A new report on homelessness generated by the Los Angeles Housing Authority appeared to have some good news for residents - people experiencing homelessness was down 3% in the County of Los Angeles over this time last year.
However, not everyone is buying that. Critics say there's one statistic on page 13 of the report that seems to suggest the exact opposite trend is occurring.
According to the 2018 homeless count report, there was a 5% increase in the number of tents, vehicles and makeshift shelters on the streets, even as fewer people reported being homeless in the City and County of Los Angeles. According to an analysis from the L.A. Times of the report, there were 18% more cars and 11% more vans being used as homes by people. The report also said there was a 4% increase in the number of tents.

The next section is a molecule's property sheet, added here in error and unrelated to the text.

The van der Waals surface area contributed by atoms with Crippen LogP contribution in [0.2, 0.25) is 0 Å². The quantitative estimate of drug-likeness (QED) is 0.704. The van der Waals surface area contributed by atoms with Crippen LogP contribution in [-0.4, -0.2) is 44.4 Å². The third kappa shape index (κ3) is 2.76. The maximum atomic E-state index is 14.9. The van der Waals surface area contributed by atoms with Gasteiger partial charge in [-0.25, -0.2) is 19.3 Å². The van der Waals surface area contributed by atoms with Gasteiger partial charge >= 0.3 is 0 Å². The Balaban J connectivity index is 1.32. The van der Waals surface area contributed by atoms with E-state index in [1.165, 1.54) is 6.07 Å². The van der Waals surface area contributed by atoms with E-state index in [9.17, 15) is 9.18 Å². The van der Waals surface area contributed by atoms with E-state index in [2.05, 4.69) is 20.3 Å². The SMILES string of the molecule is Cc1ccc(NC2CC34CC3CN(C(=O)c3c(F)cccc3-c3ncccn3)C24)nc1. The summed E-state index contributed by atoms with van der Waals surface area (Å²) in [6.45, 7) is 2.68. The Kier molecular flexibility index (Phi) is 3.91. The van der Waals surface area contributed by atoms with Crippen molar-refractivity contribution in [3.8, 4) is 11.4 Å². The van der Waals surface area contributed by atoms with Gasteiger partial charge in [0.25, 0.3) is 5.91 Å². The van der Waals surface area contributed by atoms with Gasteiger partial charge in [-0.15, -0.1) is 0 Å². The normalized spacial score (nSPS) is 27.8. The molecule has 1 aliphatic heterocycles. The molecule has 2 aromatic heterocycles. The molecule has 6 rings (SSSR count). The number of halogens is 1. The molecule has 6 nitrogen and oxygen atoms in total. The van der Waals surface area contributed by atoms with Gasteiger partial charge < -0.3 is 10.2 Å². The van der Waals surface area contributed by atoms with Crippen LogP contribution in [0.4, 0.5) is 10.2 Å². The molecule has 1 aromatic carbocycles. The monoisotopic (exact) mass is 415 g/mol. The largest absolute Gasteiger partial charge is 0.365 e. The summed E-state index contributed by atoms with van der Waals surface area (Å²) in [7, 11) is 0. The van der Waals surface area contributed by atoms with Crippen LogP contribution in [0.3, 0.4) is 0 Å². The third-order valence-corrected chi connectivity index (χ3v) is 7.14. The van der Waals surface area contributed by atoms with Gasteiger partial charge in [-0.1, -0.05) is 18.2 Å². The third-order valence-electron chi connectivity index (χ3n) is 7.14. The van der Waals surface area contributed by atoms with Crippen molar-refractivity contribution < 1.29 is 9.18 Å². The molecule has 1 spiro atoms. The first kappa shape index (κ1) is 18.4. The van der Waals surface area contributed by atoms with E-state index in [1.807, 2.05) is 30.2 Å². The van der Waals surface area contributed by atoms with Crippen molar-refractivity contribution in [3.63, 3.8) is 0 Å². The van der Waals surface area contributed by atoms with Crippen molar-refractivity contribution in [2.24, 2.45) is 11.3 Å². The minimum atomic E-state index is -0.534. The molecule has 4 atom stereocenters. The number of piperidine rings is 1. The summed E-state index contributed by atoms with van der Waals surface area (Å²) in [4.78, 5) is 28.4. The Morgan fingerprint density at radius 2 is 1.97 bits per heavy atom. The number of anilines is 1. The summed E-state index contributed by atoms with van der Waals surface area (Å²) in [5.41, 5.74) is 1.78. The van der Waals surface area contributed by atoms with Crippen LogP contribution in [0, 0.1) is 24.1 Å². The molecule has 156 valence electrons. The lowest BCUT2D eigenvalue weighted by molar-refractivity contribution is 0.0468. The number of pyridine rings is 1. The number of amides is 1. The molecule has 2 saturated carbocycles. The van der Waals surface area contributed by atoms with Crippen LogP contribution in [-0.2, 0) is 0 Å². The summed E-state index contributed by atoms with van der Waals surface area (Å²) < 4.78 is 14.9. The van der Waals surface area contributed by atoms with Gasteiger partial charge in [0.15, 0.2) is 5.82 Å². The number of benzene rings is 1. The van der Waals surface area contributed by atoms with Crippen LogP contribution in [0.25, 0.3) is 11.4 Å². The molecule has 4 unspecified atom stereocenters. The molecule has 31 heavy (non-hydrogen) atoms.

Critics are questioning the accuracy of the count, with the Economic Roundtable (a nonprofit research group), saying that the methodology used by the organization doing the counting was not accurate enough to identify year-over-year changes.
If this year’s formula “had been used last year, it would have reduced the size of the count,” said Dan Flaming, president of the Economic Roundtable. “This could well produce annual counts showing a steady upward trend rather than a trend going up last year and down this year.”
The report comes even as evidence continues to pile up across Southern California that homelessness is out of control and politicians seem to have little interest in doing anything about it.
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